The study reported here was conducted to determine the immunologic and clinical activity of PSA-TRICOM vaccination in chemotherapy-naïve patients with mCRPC and to complement a concurrent randomized multicenter trial [20
] employing the same PSA-TRICOM vaccine. These results, albeit in a limited number of patients, provide evidence for the following: (a) some patients receiving PSA-TRICOM achieve declines in PSA and a reduction in measurable soft tissue disease and (b) evidence of increased overall survival compared to what the Halabi nomogram would predict, especially in patients with less advanced or less aggressive disease as indicated by a predicted survival of ≥ 18 months. There is also evidence of a potential association between survival and patients' ability to mount T-cell responses to vaccine. The addition of GM-CSF to vaccine did not appear to increase T-cell responses to vaccine. While the number of patients in each of the four cohorts was small, there did not appear to be a clinical advantage to administering GM-CSF with vaccine compared to patients receiving vaccine alone, as the four groups tended to show similar overall survival outcomes.
While not a predetermined analysis in this study, the data suggesting which patients might benefit from vaccine may provide important insights for use of vaccine-mediated therapy, which has now demonstrated an overall survival advantage in patients with metastatic prostate cancer in randomized phase II and III trials [5
]. If and when therapeutic vaccines become approved in metastatic CRPC, practitioners will have to determine which patients are most likely to benefit from vaccine therapy and which patients should instead be treated with cytotoxic therapy.
In the present study, the median overall survival for all 32 enrolled patients was 26.6 months compared with a predicted survival by Halabi prognostic model of 17.4 months. Twelve of 15 patients with a Halabi predicted survival ≥ 18 months survived substantially longer than predicted (predicted median 20.9 months vs. an actual median overall survival that will meet or exceed 37.3 months). Subsequent therapies did not appear to influence survival differences seen between the two Halabi groups as similar proportions of each group received similar docetaxel therapy. Therefore, these data suggest that the Halabi nomogram may provide a potential method of delineating which patients benefit most from vaccine therapy.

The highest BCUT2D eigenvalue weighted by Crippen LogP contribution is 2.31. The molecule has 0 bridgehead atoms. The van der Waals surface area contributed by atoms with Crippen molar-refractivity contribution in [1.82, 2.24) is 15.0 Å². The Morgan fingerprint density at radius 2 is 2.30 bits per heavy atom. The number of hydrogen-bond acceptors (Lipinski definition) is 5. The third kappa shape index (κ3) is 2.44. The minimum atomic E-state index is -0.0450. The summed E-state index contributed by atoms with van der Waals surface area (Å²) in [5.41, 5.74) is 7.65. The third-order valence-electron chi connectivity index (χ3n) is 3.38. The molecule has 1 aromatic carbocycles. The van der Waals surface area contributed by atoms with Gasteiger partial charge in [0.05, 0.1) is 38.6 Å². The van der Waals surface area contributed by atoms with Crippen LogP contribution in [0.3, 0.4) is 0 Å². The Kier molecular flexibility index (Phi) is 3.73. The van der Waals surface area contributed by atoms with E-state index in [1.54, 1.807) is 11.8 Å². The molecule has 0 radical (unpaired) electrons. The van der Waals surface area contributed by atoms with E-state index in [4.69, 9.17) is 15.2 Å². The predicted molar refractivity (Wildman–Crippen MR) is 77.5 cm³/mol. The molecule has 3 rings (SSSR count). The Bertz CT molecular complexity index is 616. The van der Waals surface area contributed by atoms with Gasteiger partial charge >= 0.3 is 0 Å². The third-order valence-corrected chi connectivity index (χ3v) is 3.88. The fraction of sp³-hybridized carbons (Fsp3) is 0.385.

In comparing the baseline characteristics of the patients on this study and those of the 1,101 CALGB study patients that led to the development of the Halabi prognostic model, the patient populations appear quite similar (see ). The observed overall survival of the validation set [2
] was 17.0 months compared with the patients in the PSA-TRICOM study whose predicted survival was 17.4 months, indicating that patients used to develop the Halabi nomogram appear to be quite similar to patients who were enrolled on this NCI trial.
While the patients on this study may be representative of patients used to develop the Halabi nomogram, some may question its value in the docetaxel-era of therapy for prostate cancer. We have now analyzed data from a recent docetaxel trial at our institution [29
] according to Halabi predicted survival (). Both the vaccine trial described here and the docetaxel trial enrolled chemotherapy naïve patients with mCRPC; both trials enrolled patients with similar predicted overall survival (see ) and both were conducted at the same institution. It is of particular interest that those patients in the docetaxel trial had a median overall survival of 15.5 months compared with a predicted survival of 16.5 months, adding weight to the use of the Halabi prediction as an estimate of overall survival in patients treated with standard therapy at this institution. As seen in , there was only a slight difference in predicted vs. actual median overall survival for patients treated with docetaxel regardless of whether they were in the < 18-month or ≥ 18-month Halabi predicted groups. These data do not support the notion that patients in the ≥ 18-month Halabi predicted survival group were “destined to do well anyway” when treated with any therapeutic regimen – the Halabi nomogram corrects for this. It is the differential of predicted vs actual median overall survival that should be assessed when examining potential effectiveness of a given therapy. The results seen with the docetaxel-treated patients are contrasted with those observed with the vaccine-treated patients, where there was a ≥ 16.4 month differential in predicted vs overall survival in the group of patients predicted to live ≥ 18 months (). A different nomogram [31